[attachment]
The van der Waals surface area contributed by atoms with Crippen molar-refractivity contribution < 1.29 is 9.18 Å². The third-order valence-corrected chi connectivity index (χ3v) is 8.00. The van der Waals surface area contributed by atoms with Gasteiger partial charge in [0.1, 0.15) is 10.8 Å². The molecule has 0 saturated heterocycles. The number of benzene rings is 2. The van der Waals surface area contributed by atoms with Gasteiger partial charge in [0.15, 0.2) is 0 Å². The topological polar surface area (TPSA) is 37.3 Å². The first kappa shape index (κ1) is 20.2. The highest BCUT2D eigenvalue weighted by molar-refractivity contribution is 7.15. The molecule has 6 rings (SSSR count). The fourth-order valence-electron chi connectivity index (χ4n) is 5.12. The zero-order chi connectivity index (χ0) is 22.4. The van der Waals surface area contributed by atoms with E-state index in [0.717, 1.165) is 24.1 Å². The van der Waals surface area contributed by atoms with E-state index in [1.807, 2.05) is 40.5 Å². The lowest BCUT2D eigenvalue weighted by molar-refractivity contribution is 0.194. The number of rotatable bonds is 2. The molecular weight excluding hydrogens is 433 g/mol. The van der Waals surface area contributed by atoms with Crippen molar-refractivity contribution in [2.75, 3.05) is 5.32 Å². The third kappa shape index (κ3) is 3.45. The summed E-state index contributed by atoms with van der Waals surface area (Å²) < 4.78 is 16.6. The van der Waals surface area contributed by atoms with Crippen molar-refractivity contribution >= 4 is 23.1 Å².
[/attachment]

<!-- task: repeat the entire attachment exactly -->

The van der Waals surface area contributed by atoms with Crippen molar-refractivity contribution < 1.29 is 9.18 Å². The third-order valence-corrected chi connectivity index (χ3v) is 8.00. The van der Waals surface area contributed by atoms with Gasteiger partial charge in [0.1, 0.15) is 10.8 Å². The molecule has 0 saturated heterocycles. The number of benzene rings is 2. The van der Waals surface area contributed by atoms with Gasteiger partial charge in [0.15, 0.2) is 0 Å². The topological polar surface area (TPSA) is 37.3 Å². The first kappa shape index (κ1) is 20.2. The highest BCUT2D eigenvalue weighted by molar-refractivity contribution is 7.15. The molecule has 6 rings (SSSR count). The fourth-order valence-electron chi connectivity index (χ4n) is 5.12. The zero-order chi connectivity index (χ0) is 22.4. The van der Waals surface area contributed by atoms with E-state index in [0.717, 1.165) is 24.1 Å². The van der Waals surface area contributed by atoms with E-state index in [1.807, 2.05) is 40.5 Å². The lowest BCUT2D eigenvalue weighted by molar-refractivity contribution is 0.194. The number of rotatable bonds is 2. The molecular weight excluding hydrogens is 433 g/mol. The van der Waals surface area contributed by atoms with Crippen molar-refractivity contribution in [2.75, 3.05) is 5.32 Å². The third kappa shape index (κ3) is 3.45. The summed E-state index contributed by atoms with van der Waals surface area (Å²) < 4.78 is 16.6. The van der Waals surface area contributed by atoms with Crippen molar-refractivity contribution >= 4 is 23.1 Å².